For Aliyah Donald-Hardes, weekly meetings with tutor Emma Arnold are proving to boost more than her academic performance.
Aliyah and Emma are involved in a program that started earlier this year through the University of Wollongong's Woolyungah Indigenous Centre in partnership with the Aurora Education Foundation's Redefine Indigenous Success in Education (RISE) initiative.
It pairs Aboriginal students from the university with local high school students.
Emma, a proud Yuin woman in her final year studying a Bachelor of Social Work, and Aliyah - who is in year 8 at Dapto High School - meet each Monday.
They go through Aliyah's school work, but the pair have developed a friendship that means they can simply yarn about how school and life are going for Aliyah, discuss any issues she might be having, and even play a game of pool.
"I enjoyed school, but I know school can be a really tough environment, especially for Aboriginal and Torres Strait Islander kids," Emma said.
Aliyah's mother Selina Donald said she had seen a change in her daughter since the program began, with improving marks at school just the beginning.
"She is a lot more confident in herself," Selina said.
Aliyah, who was born and raised on Dharawal country but has strong links to Wiradjuri country, chose to meet Emma each week on the UOW campus at Woolyungah.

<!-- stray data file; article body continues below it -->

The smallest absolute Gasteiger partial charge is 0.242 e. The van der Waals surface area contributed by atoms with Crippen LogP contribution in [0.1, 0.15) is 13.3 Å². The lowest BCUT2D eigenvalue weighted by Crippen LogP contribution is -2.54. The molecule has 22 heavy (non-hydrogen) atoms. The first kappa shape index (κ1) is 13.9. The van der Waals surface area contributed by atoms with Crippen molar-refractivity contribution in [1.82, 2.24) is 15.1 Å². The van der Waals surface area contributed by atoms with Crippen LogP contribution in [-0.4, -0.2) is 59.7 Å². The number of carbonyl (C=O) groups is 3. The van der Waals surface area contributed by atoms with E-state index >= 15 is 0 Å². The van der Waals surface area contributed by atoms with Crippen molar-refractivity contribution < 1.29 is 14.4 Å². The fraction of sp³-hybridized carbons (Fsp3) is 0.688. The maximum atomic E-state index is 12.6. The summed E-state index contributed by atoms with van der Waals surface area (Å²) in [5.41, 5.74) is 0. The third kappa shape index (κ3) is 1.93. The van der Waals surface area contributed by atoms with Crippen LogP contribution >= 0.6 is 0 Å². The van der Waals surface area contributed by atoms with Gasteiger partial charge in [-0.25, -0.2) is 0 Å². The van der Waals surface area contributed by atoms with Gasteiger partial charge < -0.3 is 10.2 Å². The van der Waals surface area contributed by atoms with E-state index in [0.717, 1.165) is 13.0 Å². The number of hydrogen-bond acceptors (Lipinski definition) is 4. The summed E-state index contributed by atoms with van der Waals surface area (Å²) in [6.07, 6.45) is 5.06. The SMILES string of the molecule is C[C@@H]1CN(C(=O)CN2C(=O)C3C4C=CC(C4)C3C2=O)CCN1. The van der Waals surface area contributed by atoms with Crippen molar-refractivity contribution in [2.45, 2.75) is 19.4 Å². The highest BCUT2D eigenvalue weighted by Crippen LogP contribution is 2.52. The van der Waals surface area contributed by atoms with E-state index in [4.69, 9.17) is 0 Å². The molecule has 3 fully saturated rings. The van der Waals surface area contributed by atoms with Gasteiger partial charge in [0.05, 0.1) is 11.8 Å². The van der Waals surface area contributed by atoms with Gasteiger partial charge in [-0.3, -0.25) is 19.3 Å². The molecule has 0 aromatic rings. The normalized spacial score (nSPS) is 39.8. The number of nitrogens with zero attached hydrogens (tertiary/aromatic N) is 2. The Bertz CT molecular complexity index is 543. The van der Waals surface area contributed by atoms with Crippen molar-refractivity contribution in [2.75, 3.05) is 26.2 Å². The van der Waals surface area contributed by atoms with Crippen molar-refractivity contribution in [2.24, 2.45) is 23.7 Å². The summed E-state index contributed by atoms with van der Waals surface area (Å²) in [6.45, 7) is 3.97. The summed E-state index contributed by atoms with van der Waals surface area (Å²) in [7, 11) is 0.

It was good for Aliyah to be surrounded by culture, Selina said, and exposed her to other Indigenous university students who showed she too could pursue this path in future if she wanted.
Aliyah said she understood her school work more as a result of Emma's tutoring, and felt her social skills had improved too.
"It's just nice to have a space where you can come and do your work, and hang out with your tutor," she said.
Woolyungah director Jaymee Beveridge said RISE complemented the centre's existing My Future Matters program, which worked with Indigenous students to explore their futures.
"Moving beyond building the aspirations of Indigenous students to being a part of their academic everyday success is what really matters," Ms Beveridge said.
RISE was launched last year to encourage Indigenous students to define what success meant to them, and support them in pursuing those goals.
"We know that if Indigenous students see themselves in the design of the education system, they will be more likely to resonate with it, engage with it, take ownership of it and succeed within it," Aurora chief executive officer Leila Smith said.
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